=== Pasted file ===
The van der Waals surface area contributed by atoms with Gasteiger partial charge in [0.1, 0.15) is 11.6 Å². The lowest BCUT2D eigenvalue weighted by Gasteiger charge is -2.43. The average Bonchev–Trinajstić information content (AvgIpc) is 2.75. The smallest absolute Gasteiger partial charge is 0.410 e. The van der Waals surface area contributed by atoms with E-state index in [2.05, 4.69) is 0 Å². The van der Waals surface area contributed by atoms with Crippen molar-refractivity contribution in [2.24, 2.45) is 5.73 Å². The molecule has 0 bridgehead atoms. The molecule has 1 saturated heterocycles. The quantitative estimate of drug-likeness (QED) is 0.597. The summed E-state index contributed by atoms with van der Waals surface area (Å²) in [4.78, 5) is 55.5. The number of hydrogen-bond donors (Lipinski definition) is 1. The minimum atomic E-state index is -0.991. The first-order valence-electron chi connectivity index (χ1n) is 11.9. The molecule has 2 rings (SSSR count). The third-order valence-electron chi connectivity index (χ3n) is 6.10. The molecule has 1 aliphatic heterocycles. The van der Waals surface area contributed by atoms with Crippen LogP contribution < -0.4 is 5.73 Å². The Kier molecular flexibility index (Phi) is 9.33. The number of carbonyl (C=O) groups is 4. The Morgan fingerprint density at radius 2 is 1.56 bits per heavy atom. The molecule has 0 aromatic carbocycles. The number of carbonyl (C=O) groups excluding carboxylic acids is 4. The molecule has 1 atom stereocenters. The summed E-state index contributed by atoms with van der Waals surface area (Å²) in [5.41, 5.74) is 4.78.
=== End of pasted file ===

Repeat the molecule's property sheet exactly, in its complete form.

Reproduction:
The van der Waals surface area contributed by atoms with Gasteiger partial charge in [0.1, 0.15) is 11.6 Å². The lowest BCUT2D eigenvalue weighted by Gasteiger charge is -2.43. The average Bonchev–Trinajstić information content (AvgIpc) is 2.75. The smallest absolute Gasteiger partial charge is 0.410 e. The van der Waals surface area contributed by atoms with E-state index in [2.05, 4.69) is 0 Å². The van der Waals surface area contributed by atoms with Crippen molar-refractivity contribution in [2.24, 2.45) is 5.73 Å². The molecule has 0 bridgehead atoms. The molecule has 1 saturated heterocycles. The quantitative estimate of drug-likeness (QED) is 0.597. The summed E-state index contributed by atoms with van der Waals surface area (Å²) in [4.78, 5) is 55.5. The number of hydrogen-bond donors (Lipinski definition) is 1. The minimum atomic E-state index is -0.991. The first-order valence-electron chi connectivity index (χ1n) is 11.9. The molecule has 2 rings (SSSR count). The third-order valence-electron chi connectivity index (χ3n) is 6.10. The molecule has 1 aliphatic heterocycles. The van der Waals surface area contributed by atoms with Crippen LogP contribution < -0.4 is 5.73 Å². The Kier molecular flexibility index (Phi) is 9.33. The number of carbonyl (C=O) groups is 4. The Morgan fingerprint density at radius 2 is 1.56 bits per heavy atom. The molecule has 0 aromatic carbocycles. The number of carbonyl (C=O) groups excluding carboxylic acids is 4. The molecule has 1 atom stereocenters. The summed E-state index contributed by atoms with van der Waals surface area (Å²) in [5.41, 5.74) is 4.78.